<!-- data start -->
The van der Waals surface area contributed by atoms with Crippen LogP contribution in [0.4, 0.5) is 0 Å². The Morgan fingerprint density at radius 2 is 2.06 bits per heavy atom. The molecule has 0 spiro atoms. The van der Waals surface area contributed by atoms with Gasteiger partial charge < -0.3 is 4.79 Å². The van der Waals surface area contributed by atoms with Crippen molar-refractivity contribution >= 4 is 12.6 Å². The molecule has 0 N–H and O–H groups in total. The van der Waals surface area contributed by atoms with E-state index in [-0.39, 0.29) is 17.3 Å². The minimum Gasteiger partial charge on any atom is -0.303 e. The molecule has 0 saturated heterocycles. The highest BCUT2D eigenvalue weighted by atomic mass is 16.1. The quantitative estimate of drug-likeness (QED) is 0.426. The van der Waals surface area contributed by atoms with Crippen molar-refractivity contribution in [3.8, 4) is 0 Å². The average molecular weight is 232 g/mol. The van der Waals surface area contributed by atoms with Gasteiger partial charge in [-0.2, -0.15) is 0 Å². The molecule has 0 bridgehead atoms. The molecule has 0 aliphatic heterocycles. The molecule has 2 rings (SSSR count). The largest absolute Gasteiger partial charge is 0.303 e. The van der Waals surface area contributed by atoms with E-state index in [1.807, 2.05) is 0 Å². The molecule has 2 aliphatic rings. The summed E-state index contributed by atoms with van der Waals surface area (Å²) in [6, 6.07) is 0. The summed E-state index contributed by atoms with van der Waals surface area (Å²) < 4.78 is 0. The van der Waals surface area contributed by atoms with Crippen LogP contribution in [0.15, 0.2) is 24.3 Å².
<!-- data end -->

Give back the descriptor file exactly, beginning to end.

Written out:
The van der Waals surface area contributed by atoms with Crippen LogP contribution in [0.4, 0.5) is 0 Å². The Morgan fingerprint density at radius 2 is 2.06 bits per heavy atom. The molecule has 0 spiro atoms. The van der Waals surface area contributed by atoms with Gasteiger partial charge < -0.3 is 4.79 Å². The van der Waals surface area contributed by atoms with Crippen molar-refractivity contribution >= 4 is 12.6 Å². The molecule has 0 N–H and O–H groups in total. The van der Waals surface area contributed by atoms with E-state index in [-0.39, 0.29) is 17.3 Å². The minimum Gasteiger partial charge on any atom is -0.303 e. The molecule has 0 saturated heterocycles. The highest BCUT2D eigenvalue weighted by atomic mass is 16.1. The quantitative estimate of drug-likeness (QED) is 0.426. The van der Waals surface area contributed by atoms with Crippen molar-refractivity contribution in [3.8, 4) is 0 Å². The average molecular weight is 232 g/mol. The van der Waals surface area contributed by atoms with Gasteiger partial charge in [-0.2, -0.15) is 0 Å². The molecule has 0 bridgehead atoms. The molecule has 0 aliphatic heterocycles. The molecule has 2 rings (SSSR count). The largest absolute Gasteiger partial charge is 0.303 e. The van der Waals surface area contributed by atoms with E-state index in [1.807, 2.05) is 0 Å². The molecule has 2 aliphatic rings. The summed E-state index contributed by atoms with van der Waals surface area (Å²) in [6, 6.07) is 0. The summed E-state index contributed by atoms with van der Waals surface area (Å²) < 4.78 is 0. The van der Waals surface area contributed by atoms with Crippen LogP contribution in [0.15, 0.2) is 24.3 Å².